I've heard french folks saying "C'est normal" for "it's ok". that got me in trouble. First DNF in a long time, because of NE. Rex you are so funny. An obscure answer a gimme because you are teaching him in a college course. Though somehow Seamus was a gimme for me too. Anyway, I was kind of pleased to come up with all but the NE. I googled ELGAR and Green book. Could not accept that "the" would come before IRA. What's next "an apple?" Agree "it's big" is totally lame.

Bob Kerfuffle 9:57 AM  

Two write-overs, 57 A, SEXISM before SEXIST, and 40 D, SHAMUS before SEAMUS.

NE was the last to fall, as I know no French and PASMAL had to be filled cross by cross.

(31 D should have helped me along, but didn't.)

This took me a Challenging time, and put me in mind, too, of the ACPT. I will say for the record that I hope to put up a staunch defense of my 200-something place standing!

No BS 10:00 AM  

I just noticed Rex you finished with an error. Frankly I think you should think of a puzzle with an error as incomplete. your time to "finish" a puzzle with an error is not meaningful the real time is how long it took you to get it right. Own up and call it challenging or DNF like the rest of us. Certainly at your level in competition an error will put you out of the money. N'est pas?

Wood 10:01 AM  

Been on vacation all week in beautiful St. John, Virgin Islands. Extremely remote, but still able to do the puzzles via the magic of the Internet. Home now in dreary MN, but at least I had a good thorny puzzle to keep me entertained this morning. Nearly naticked twice, by LIANA/RYNE and ENDE/NYE...but lucky guesses (both N's!) got me through. I agree that some of the longer fill is questionable, but I suppose permissible on a Saturday. Puzzle put up a good fight but I was able to do it in a non-embarrassing time.

Kurt 10:05 AM  

Come on people! That is clearly Louis Nye before the surgery.

Sir Hillary 10:13 AM  

Great puzzle, great workout. The SW is about as nice a 5x6 corner as I can remember. For me, NOVASCOTIA, PASMAL and RYNE went in immediately, which gave me lots of options from there. Got the west first, but ended up with ARMYTROOPS (I thing ARMYGROUPS is the one nonsense term in here) which I knew was wrong but couldn't correct until I did the SE and the end of STEAKQUESADILLA came into view. From there, went to SW. You may be able to tell from my pseudonym, but I am a huge James Bond fan, and 007 paraphrases the 41A passage in "On Her Majesty's Secret Service". That, plus IRAQI, set me on my way. East and NE were last and took me a while, even with PASMAL sitting there since the beginning.

Overall, a realy fun hour or so. Great stuff.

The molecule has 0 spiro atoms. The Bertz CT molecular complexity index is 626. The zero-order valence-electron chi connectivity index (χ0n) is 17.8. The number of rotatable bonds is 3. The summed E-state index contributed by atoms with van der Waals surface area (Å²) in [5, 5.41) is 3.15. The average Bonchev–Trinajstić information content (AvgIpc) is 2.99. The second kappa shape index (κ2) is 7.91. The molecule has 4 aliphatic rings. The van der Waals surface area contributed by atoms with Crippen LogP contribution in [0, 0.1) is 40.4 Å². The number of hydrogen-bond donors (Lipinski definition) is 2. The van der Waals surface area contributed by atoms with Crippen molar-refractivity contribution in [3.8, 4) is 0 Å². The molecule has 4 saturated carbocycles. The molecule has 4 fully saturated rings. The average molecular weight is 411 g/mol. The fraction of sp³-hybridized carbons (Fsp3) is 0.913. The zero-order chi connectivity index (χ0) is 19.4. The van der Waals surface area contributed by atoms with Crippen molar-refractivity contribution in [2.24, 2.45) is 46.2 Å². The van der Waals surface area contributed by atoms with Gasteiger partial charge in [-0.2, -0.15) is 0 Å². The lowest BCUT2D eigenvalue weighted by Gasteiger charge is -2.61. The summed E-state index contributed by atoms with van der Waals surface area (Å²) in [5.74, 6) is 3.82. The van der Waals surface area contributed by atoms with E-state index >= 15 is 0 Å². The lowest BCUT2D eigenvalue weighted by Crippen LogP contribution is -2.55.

Shamik 10:19 AM  

So...3/4 of the puzzle fell in 12 minutes. The next 31 minutes was spent doing the hokey-pokey in the NE. Finally took a much needed 15 minute break and returned only to slam dunk the NE in 2 minutes.

Reminder to self: Next time there's a blanking out lasting 5 minutes....it's time to take a break.

ESSES seemed a gimme. ZAIRE, ELGAR and SLEAZE did the hokey pokey. Wanted SHARPES and SEA??ES. Then hokey pokeyed with DITHER and LATHER. Had a hard time dropping both ARENA and ORBIT.


evil doug 10:29 AM  

Finished with a perfectly blank six x five box in Maine.

When I looked at the solution, I was glad I bailed when I did. Too many potential kitchen tools. No knowledge of composers beyond Lennon and McCartney. In Spanish 'asi asi' means 'so-so', so [hey, 3 'so's in a row there! Cool!] I was trying to translate Spanish into French with great meaningless futility. Kelley has a blue book, but no idea on the green one. Prefer 'sleaze-bag' to 'sleaze' for the 'sort'---more nounish for a person perpetuating sleaze, no?

And "It's big" is a bs answer for that clue---can't believe Rex gave it a vague pass. Better clue: "That's what she said."

I'm a Libra, so air sign seems appropriate for me.

Anemone and anorak are cool words.

Ryne will be joined by his old Cubbie friend, the late, great Ron Santo, in the HOF. Barry Larkin, too---making it a great little class.

Oleo: Oreo's ugly cousin.

Oren: She's not too old to turn over your knee. Keep an eye on her....


Pete 10:50 AM  

I'm guessing it's not really LOUISNYE, but a rare photo of LOUIS Pasteur as a young man.

I gave up early as this puzzle just evoked constant arguments in my head. For 17A I had ___CAVE, then confindently wrote in FAKECAVE, because they're fake, right? Then I said that's just ridiculous, everything but the fish are fake, so the fake part of my answer was pointless. The crosses led to ROCKCAVE, but that was equally improbably, as all caves are rock caves, or simulate rock caves. I had a half hour argument in my head about that. Then, I had STEAK____ILLA for a Taco Bell Offering. Had to be STEAKSALMONILLA, spelling be damned, right? Since this was clearly wrong, but ever so right, I just refused to let this puzzle continue to ruin my image of the world.